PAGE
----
Set another place at the periodic table, we have another confirmed guest!
Set another place at the periodic table, we have another confirmed guest! It’s not every day that science updates the classic chart of the atoms that make up our universe (well what we know of it so far…)
A team of scientists, lead by Sigurd Hofmann at the GSI Helmholtzzentrum für Schwerionenforschung (Centre for Heavy Ion Research) in Darmstadt, Germany are credited with its discovery.
“The new element is approximately 277 times heavier than hydrogen, making it the heaviest element in the periodic table,” the scientists said in a statement.
Hofmann and his team first synthesized the element in 1996 by firing charged zinc atoms through a 120 meter-long particle accelerator into a lead target. The zinc and lead nuclei were fused to form the new element.
Go science! Too bad you can’t get a sample of it, the lifespan of this element is measured in seconds. Wikipedia has a gob of tech on it if you want to sound all smart like to your friends: Wikipedia – Element 112
[via Periodic table adding new element – The Register UK]
Want your own periodic table of the elements? I bet you do! Amazon has a nice periodic table of the elements for less than $10. Buy it and I get a tiny kick back, we all know how that works.
Well not quite the blind and not quite ‘Eagle Eye‘ vision. I refer to the way cool Bionic Dollar Man action figure (NOT a doll I tell ya!) that had a wee telescope in Steve’s head. However, the idea is pretty close. There is a new medical device that can return some sight to people who suffer from macular degeneration. To give a little bit of an idea what it’s like to have MD make two fists and put them in front of your eyes so they block most of your field of view. Now keep them in the center of your vision wherever your eyes point at. Not fun is it. The 4mm long telescope fits in the eye where the natural lens would be and projects a magnified image of what the person is looking at on to their retina.
“These cells are normally involved in peripheral vision and normally generate low-resolution visual information compared to the macula cells–you can’t read a sign in your periphery, for example. But magnifying the image also has the advantage of making it easier for the cells to interpret.”
… “The device is implanted in only one eye–patients use this eye for detailed vision and the untreated eye for peripheral vision. That takes some getting used to, says Peli. “Instead of using two parts of the same eye, they must switch between two eyes; if they see someone coming but can’t tell who it is, they need to switch to other eye.””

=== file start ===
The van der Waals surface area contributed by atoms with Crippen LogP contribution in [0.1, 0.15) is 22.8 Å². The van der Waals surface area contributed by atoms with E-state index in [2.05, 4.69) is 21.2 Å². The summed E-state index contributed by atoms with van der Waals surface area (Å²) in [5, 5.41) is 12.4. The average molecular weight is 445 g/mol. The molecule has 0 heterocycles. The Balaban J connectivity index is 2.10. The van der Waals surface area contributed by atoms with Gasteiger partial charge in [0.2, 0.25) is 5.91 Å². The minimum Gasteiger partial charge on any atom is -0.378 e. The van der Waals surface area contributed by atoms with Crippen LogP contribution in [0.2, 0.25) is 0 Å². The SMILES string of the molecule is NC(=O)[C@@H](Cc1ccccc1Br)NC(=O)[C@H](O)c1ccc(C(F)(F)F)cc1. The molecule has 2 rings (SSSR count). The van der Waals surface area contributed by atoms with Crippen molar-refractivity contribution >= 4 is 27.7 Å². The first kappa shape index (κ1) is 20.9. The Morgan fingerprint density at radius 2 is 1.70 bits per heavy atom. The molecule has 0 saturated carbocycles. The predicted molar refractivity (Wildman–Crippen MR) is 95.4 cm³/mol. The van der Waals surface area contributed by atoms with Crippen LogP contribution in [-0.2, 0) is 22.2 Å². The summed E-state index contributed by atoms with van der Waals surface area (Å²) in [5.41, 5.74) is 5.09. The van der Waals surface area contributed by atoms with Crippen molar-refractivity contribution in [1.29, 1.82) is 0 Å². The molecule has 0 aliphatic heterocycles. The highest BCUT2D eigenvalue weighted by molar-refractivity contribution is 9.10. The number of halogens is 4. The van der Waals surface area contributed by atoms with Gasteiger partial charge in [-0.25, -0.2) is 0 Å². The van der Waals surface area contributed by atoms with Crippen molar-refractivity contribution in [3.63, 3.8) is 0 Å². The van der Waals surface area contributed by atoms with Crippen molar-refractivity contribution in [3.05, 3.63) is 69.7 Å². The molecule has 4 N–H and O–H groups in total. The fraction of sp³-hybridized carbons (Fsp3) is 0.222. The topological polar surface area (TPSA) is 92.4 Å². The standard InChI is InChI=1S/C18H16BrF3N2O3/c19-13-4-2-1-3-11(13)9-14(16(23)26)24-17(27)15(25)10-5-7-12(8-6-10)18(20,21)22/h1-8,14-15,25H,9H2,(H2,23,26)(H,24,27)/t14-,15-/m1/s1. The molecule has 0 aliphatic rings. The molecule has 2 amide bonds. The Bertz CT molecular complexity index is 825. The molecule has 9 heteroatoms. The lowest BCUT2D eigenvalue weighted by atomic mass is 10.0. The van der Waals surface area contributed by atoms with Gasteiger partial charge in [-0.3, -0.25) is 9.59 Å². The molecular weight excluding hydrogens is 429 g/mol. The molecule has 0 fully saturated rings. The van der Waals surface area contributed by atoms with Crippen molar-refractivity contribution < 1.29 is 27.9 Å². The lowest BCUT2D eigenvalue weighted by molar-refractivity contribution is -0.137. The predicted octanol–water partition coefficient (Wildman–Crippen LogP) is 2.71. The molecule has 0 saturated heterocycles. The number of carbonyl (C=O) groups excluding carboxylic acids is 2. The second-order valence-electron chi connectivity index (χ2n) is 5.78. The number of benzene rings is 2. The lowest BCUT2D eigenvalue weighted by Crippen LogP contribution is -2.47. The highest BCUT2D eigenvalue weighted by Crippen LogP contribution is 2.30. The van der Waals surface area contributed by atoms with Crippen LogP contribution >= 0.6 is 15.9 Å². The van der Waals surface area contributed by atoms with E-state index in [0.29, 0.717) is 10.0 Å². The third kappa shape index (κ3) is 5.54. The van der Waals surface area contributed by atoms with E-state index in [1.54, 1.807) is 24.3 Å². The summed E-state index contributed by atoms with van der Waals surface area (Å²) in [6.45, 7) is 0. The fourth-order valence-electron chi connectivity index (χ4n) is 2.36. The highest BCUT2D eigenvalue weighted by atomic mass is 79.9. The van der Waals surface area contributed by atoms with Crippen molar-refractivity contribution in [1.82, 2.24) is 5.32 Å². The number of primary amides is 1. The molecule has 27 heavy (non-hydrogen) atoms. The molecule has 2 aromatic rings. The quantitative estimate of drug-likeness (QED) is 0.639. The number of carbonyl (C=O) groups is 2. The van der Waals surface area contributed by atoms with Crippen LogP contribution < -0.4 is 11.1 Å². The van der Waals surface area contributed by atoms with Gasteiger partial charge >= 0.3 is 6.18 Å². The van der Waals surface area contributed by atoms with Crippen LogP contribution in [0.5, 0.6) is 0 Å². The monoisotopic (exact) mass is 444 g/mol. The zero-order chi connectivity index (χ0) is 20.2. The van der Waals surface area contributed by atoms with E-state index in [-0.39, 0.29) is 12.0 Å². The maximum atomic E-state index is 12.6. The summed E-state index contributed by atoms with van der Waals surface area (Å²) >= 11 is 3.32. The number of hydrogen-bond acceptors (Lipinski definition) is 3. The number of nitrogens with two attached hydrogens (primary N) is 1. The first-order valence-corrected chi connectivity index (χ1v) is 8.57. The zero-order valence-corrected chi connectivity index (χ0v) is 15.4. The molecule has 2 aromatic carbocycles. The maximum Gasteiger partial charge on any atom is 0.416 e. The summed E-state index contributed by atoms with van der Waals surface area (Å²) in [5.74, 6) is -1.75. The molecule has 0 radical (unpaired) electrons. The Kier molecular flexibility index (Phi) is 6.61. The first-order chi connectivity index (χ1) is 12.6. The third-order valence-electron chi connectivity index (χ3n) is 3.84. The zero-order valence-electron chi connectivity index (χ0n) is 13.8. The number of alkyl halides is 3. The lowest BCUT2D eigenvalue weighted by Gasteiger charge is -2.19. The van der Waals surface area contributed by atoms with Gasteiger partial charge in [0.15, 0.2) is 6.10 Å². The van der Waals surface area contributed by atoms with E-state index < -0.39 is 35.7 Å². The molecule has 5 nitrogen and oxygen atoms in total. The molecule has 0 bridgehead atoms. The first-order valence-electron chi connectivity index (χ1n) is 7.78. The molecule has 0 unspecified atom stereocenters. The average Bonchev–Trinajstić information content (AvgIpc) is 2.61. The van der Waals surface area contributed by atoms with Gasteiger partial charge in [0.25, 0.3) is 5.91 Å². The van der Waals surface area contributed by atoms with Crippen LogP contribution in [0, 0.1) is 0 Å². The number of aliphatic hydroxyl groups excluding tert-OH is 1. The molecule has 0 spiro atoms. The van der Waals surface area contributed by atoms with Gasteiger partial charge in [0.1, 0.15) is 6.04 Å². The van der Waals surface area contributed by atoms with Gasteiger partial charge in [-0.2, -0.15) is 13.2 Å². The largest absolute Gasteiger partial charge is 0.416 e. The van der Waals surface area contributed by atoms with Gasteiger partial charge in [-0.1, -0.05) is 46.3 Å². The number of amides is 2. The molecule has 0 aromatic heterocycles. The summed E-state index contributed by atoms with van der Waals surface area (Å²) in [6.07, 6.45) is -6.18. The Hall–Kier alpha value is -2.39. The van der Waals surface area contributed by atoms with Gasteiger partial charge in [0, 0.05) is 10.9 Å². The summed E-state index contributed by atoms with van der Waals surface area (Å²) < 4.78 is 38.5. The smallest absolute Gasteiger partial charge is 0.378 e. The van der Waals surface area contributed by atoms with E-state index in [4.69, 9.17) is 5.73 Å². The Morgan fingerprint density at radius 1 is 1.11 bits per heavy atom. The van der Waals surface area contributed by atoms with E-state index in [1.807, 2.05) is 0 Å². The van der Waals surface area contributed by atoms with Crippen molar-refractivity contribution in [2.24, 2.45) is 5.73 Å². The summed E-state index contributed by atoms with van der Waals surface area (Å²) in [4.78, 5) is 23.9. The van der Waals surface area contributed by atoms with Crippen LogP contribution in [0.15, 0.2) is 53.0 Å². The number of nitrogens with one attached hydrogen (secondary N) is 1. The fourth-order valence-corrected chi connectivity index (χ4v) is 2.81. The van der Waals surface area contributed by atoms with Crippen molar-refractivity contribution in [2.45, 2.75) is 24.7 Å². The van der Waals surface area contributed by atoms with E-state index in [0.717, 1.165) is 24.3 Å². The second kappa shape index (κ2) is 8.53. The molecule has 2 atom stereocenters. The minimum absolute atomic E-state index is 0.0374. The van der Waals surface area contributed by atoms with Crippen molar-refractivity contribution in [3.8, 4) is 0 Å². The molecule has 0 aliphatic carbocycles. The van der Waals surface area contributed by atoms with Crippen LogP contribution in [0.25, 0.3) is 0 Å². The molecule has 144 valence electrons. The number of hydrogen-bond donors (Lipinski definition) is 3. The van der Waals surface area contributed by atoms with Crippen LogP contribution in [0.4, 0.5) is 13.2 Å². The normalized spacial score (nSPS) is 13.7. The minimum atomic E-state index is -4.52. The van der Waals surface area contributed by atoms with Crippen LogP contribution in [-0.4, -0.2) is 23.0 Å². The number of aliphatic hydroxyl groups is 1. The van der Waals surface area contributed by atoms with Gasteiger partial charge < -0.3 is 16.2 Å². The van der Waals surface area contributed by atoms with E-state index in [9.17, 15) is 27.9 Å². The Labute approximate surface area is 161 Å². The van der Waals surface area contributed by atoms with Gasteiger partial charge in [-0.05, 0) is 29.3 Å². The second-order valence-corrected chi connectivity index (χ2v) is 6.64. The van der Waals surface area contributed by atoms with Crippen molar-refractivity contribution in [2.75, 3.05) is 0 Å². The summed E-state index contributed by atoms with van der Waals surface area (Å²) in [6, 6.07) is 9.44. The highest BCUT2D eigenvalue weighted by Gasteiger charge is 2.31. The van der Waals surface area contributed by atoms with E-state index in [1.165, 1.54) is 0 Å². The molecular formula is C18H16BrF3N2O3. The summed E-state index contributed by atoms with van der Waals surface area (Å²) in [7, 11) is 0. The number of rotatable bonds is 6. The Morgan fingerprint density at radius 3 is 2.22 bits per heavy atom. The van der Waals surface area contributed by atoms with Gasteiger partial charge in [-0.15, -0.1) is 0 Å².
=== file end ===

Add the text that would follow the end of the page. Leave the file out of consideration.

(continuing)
Even a low level of vision is better than none at all. Should be available as soon as the FDA approves it.
Implantable Telescope for the Eye
This is quite the facinating story about a man named John Coster-Mullen that while driving his semi truck attempts to plumb the inner workings of America’s first atomic bomb named ‘Little Boy’. Sounds like a strange hobby to some but to me it represents a pure ‘knowledge for the sake of knowledge’ motivation that is lacking in today’s world. Call me morbid but being able to get down to the nuts and bolts of one of the most destructive devices mankind has ever constructed is an amazing achievement.
The New Yorker – Atomic John ( by David Samuels )
Nothing but fun family time here. Everyone loves to build tiny replicas of Medieval siege machines! Let’s not forget that it’s also a great way to expand your mind…
A catapult project gives students a chance to see that science and engineering really can be fun, and it’s a lot more than just numbers on paper. The real payoff for an engineer is in the field, where she can see and enjoy the results of her ingenuity. And it may seem counterintuitive, but engineering projects not only help kids learn math and science, they are also great at getting kids back outdoors, away from the massive over-exposure to video games, TV and the Internet.
Quite an astounding bit of engineering.
We have constructed a fully functional, fully integrated radio receiver, orders-of-magnitude smaller than any previous radio, from a single carbon nanotube. The single nanotube serves, at once, as all major components of a radio: antenna, tuner, amplifier, and demodulator. Moreover, the antenna and tuner are implemented in a radically different manner than traditional radios, receiving signals via high frequency mechanical vibrations of the nanotube rather than through traditional electrical means.
Well done Hubble!
NASA’s Hubble Space Telescope has taken the first visible-light snapshot of a planet circling another star. The team of astronomers who made the discovery includes researchers at NASA’s Jet Propulsion Laboratory, Pasadena, Calif.
Estimated to be no more than three times Jupiter’s mass, the planet, called Fomalhaut b, orbits the bright southern star Fomalhaut, located 25 light-years away in the constellation Piscis Australis, or the “Southern Fish.”
Hubble Directly Observes a Planet Orbiting Another Star